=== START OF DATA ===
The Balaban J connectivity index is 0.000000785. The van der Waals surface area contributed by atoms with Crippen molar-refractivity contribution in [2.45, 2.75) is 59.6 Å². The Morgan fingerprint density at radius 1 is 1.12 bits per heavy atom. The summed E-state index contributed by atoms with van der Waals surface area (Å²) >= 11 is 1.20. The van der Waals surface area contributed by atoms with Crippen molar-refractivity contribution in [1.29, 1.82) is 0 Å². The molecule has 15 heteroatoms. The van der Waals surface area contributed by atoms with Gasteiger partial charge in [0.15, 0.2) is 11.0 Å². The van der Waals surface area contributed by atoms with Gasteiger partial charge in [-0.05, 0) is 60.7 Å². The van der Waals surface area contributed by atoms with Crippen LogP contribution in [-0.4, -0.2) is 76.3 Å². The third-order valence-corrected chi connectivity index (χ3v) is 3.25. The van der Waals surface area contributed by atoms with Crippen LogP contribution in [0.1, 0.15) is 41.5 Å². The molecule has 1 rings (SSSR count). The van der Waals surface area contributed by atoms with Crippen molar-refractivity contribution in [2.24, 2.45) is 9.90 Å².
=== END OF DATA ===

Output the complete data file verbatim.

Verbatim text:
The Balaban J connectivity index is 0.000000785. The van der Waals surface area contributed by atoms with Crippen molar-refractivity contribution in [2.45, 2.75) is 59.6 Å². The Morgan fingerprint density at radius 1 is 1.12 bits per heavy atom. The summed E-state index contributed by atoms with van der Waals surface area (Å²) >= 11 is 1.20. The van der Waals surface area contributed by atoms with Crippen molar-refractivity contribution in [1.29, 1.82) is 0 Å². The molecule has 15 heteroatoms. The van der Waals surface area contributed by atoms with Gasteiger partial charge in [0.15, 0.2) is 11.0 Å². The van der Waals surface area contributed by atoms with Gasteiger partial charge in [-0.05, 0) is 60.7 Å². The van der Waals surface area contributed by atoms with Crippen LogP contribution in [-0.4, -0.2) is 76.3 Å². The third-order valence-corrected chi connectivity index (χ3v) is 3.25. The van der Waals surface area contributed by atoms with Crippen LogP contribution in [0.1, 0.15) is 41.5 Å². The molecule has 1 rings (SSSR count). The van der Waals surface area contributed by atoms with Crippen molar-refractivity contribution in [2.24, 2.45) is 9.90 Å².